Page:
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The Buffalo people : prehistoric archaeology on ... Read More

Bryan, Liz(author.).

Available copies

  • 4 of 4 copies available at BC Interlibrary Connect.
  • 1 of 1 copy available at Prince Rupert Library. (Show)

Current holds

0 current holds with 4 total copies.

Show Only Available Copies
Location Call Number / Copy Notes Barcode Shelving Location Holdable? Status Due Date
Prince Rupert Library 971.2 BRYA (Text) 33294000614420 Adult Non-Fiction Volume hold Available -
Lillooet Branch FN 971.2 BRY (Text) 35180000146786 Non-fiction Volume hold Available -
Salmo Public Library 971.201 BRY (Text) SPL05081 Adult Non Fiction Volume hold Available -
Sparwood Public Library 971.2/01 Bry (Text) SPL013875 Non Fiction Volume hold Available -

Record details

  • ISBN: 0888642210 (pbk.) :
  • ISBN: 0888642202 (bound) :
  • ISBN: 9780888642219 (pbk.) :
  • ISBN: 9780888642202 (bound) :
  • Physical Description: xv, 215 pages, [8] pages of plates : illustrations ... Read More
  • Publisher: Edmonton : University of Alberta Press, [1991]

Content descriptions

Bibliography, etc. Note:
Includes bibliographical references(p. 193-210) ... Read More
Formatted Contents Note:
The plains -- First Canadians -- Bison hunters -- ... Read More
Summary, etc.:
The native peoples of the Canadian prairie ... Read More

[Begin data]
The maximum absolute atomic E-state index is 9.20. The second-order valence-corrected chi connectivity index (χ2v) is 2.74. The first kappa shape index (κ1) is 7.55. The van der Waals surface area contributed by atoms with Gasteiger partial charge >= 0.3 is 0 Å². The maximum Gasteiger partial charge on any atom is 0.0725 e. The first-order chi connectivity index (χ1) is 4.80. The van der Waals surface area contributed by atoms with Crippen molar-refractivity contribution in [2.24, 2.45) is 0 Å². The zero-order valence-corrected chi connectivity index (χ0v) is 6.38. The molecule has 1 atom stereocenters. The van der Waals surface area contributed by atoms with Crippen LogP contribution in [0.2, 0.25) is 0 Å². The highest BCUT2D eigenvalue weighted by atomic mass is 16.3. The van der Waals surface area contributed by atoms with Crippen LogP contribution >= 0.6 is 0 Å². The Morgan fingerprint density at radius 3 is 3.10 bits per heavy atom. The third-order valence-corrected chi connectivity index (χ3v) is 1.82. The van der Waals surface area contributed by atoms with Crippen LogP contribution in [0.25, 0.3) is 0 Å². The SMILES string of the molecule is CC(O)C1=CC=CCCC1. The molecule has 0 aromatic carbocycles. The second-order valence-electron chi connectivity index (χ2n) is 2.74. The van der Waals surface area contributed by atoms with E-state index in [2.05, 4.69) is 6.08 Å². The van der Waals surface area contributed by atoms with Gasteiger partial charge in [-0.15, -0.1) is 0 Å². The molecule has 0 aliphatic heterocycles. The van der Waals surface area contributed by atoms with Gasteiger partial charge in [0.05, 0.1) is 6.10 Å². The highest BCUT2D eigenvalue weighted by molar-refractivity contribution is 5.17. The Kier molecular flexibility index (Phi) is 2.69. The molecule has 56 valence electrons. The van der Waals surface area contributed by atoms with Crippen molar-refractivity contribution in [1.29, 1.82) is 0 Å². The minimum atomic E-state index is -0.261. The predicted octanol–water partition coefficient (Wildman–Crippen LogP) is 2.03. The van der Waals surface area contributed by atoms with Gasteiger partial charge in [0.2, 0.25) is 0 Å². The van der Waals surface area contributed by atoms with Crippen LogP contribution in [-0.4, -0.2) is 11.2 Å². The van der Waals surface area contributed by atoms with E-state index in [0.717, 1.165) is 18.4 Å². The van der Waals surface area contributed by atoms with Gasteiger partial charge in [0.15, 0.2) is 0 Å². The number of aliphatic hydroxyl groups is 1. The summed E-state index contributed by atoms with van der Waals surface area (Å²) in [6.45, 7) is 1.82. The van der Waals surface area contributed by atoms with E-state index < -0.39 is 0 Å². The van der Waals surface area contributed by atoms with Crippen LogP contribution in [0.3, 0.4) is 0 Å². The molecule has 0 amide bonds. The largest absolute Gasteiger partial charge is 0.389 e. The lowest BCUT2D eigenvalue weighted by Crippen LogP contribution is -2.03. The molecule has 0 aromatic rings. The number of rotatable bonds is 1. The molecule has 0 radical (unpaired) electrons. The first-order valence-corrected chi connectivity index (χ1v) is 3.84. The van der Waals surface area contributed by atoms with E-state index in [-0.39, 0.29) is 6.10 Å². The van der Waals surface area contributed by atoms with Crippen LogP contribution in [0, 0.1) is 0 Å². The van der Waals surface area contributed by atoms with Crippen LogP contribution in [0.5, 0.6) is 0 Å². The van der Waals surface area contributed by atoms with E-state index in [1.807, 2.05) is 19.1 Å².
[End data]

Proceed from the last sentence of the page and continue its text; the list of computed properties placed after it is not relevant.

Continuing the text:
Immediate Source of Acquisition Note:
Donation (copy 2) ; 2006/10
Donation (copy 1) ; William C. Wonders ; 2008/03.
Action Note:
Committed to retain 20170101 20321231 COPPUL SPAN ... Read More
Subject: Indians of North America -- Prairie Provinces -- Antiquities
Indigenous peoples -- Canada -- Prairie Provinces -- Antiquities
Indians of North America -- Prairie Provinces -- History
Indigenous peoples -- Canada -- Prairie Provinces -- History
Prairie Provinces -- Antiquities
Charlie Lake Cave (B.C.)
Topic Heading: First Nations Canada.
Summary: The native peoples of the Canadian prairie provinces have been living on the land for at least 12,000 years, wresting sustenance from the grasslands and aspen parklands of the great plains that cover North America's heartlands. Our knowledge of them is limited: we have a brief picture of them galloping out on horseback to hunt the bison, then the glory is gone. Already in the process of change, the Indian way of life was swiftly destroyed by the influx of explorers and settlers who came to take over the country. The prehistoric nomadic inhabitants of Canada and no writing, no large settlements, and very little in the way of lasting material things. Before Europeans came to North America they had no guns, no horses, no hard metals. What clues we have come primarily from the work of archaelogist sifting through the buried evidence-little bits of stone and bone and pottery, refuse heaps and fire pits, ancient villages and burials, fingerprints and prehistoric blood. Yet theirs is a long triumphant story of survival, a story that is even now just beginning to be told.
Search Results Showing Item 3 of 3

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